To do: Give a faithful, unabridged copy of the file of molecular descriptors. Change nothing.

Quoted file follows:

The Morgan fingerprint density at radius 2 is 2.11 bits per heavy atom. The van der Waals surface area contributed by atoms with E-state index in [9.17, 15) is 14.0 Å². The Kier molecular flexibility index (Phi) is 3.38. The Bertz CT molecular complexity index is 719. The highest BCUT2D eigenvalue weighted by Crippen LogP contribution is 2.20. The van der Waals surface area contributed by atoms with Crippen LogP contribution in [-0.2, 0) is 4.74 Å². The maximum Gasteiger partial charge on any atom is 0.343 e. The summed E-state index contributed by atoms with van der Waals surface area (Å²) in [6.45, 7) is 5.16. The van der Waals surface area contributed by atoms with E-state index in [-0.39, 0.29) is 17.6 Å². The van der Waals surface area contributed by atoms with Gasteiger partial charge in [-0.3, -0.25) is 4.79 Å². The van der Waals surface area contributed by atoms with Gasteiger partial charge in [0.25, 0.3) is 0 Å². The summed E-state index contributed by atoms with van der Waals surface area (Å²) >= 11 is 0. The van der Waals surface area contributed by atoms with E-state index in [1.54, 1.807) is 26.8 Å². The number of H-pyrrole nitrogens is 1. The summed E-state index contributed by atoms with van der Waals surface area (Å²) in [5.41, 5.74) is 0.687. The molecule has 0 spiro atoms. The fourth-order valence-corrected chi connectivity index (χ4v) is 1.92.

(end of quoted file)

The Morgan fingerprint density at radius 2 is 2.11 bits per heavy atom. The van der Waals surface area contributed by atoms with E-state index in [9.17, 15) is 14.0 Å². The Kier molecular flexibility index (Phi) is 3.38. The Bertz CT molecular complexity index is 719. The highest BCUT2D eigenvalue weighted by Crippen LogP contribution is 2.20. The van der Waals surface area contributed by atoms with Crippen LogP contribution in [-0.2, 0) is 4.74 Å². The maximum Gasteiger partial charge on any atom is 0.343 e. The summed E-state index contributed by atoms with van der Waals surface area (Å²) in [6.45, 7) is 5.16. The van der Waals surface area contributed by atoms with E-state index in [-0.39, 0.29) is 17.6 Å². The van der Waals surface area contributed by atoms with Gasteiger partial charge in [-0.3, -0.25) is 4.79 Å². The van der Waals surface area contributed by atoms with Gasteiger partial charge in [0.25, 0.3) is 0 Å². The summed E-state index contributed by atoms with van der Waals surface area (Å²) >= 11 is 0. The van der Waals surface area contributed by atoms with E-state index in [1.54, 1.807) is 26.8 Å². The number of H-pyrrole nitrogens is 1. The summed E-state index contributed by atoms with van der Waals surface area (Å²) in [5.41, 5.74) is 0.687. The molecule has 0 spiro atoms. The fourth-order valence-corrected chi connectivity index (χ4v) is 1.92.